Pathophysiological Mechanisms of Takotsubo Cardiomyopathy - a Systematic Review
Pathophysiology of Takotsubo Cardiomyopathy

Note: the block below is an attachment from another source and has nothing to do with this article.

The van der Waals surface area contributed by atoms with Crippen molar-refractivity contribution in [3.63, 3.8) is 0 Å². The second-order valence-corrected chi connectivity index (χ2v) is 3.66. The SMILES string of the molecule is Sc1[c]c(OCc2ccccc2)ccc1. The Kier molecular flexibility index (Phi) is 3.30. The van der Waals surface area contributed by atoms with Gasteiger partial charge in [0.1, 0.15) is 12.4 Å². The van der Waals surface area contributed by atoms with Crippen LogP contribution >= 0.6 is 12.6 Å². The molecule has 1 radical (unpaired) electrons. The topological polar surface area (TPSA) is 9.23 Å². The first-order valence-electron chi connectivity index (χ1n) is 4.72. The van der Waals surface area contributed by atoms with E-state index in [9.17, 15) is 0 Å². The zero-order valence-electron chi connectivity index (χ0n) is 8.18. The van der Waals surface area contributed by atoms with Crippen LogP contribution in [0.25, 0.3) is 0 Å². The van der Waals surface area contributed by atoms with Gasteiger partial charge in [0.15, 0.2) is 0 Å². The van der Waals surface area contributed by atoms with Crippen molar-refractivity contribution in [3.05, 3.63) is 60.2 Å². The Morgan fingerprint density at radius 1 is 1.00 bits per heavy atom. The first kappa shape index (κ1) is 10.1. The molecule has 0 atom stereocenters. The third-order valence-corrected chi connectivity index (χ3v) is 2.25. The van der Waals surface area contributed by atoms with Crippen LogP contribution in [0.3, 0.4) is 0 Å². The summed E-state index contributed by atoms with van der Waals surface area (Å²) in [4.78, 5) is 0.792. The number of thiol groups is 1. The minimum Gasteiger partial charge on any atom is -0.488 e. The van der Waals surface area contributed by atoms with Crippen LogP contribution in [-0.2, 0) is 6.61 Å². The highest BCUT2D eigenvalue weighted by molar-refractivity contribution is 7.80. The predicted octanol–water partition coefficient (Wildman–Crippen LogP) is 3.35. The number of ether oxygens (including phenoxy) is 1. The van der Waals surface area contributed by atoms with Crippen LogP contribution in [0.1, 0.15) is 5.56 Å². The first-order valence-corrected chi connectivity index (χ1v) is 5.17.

Takotsubo cardiomyopathy, also referred to as stress-induced cardiomyopathy, is an acute condition associated with transient left ventricular dysfunction. Since it can be induced by increased emotional stress (such as losing a loved one, or constant anxiety) it is also called Broken Heart Syndrome. This type of cardiomyopathy is described in all age groups and both sexes, but it is most common in postmenopausal women. There are several clinical manifestations such as chest pain, sometimes with heart failure, and often with ST-segment changes that may present as acute coronary syndrome. It is characterized by absence of coronary artery obstruction, with transient regional wall motion abnormalities and minimal elevation of cardiac enzyme levels. Although wall motion abnormalities are reversible in almost all cases, long-term prognosis is excellent, but this condition is important because in acute phase it may cause sudden cardiac death. Mechanisms and cause of this disease remain still unclear. Some possible causes of this disorder include: 1) coronary artery vasospasm, 2) microcirculatory dysfunction, 3) transient obstruction of the left ventricular outflow tract, and 4) excessive release of catecholamines which seems to have most important role. The aim of this review is to summarize the most important pathophysiological mechanisms that may be responsible for the development of this type of cardiomyopathy.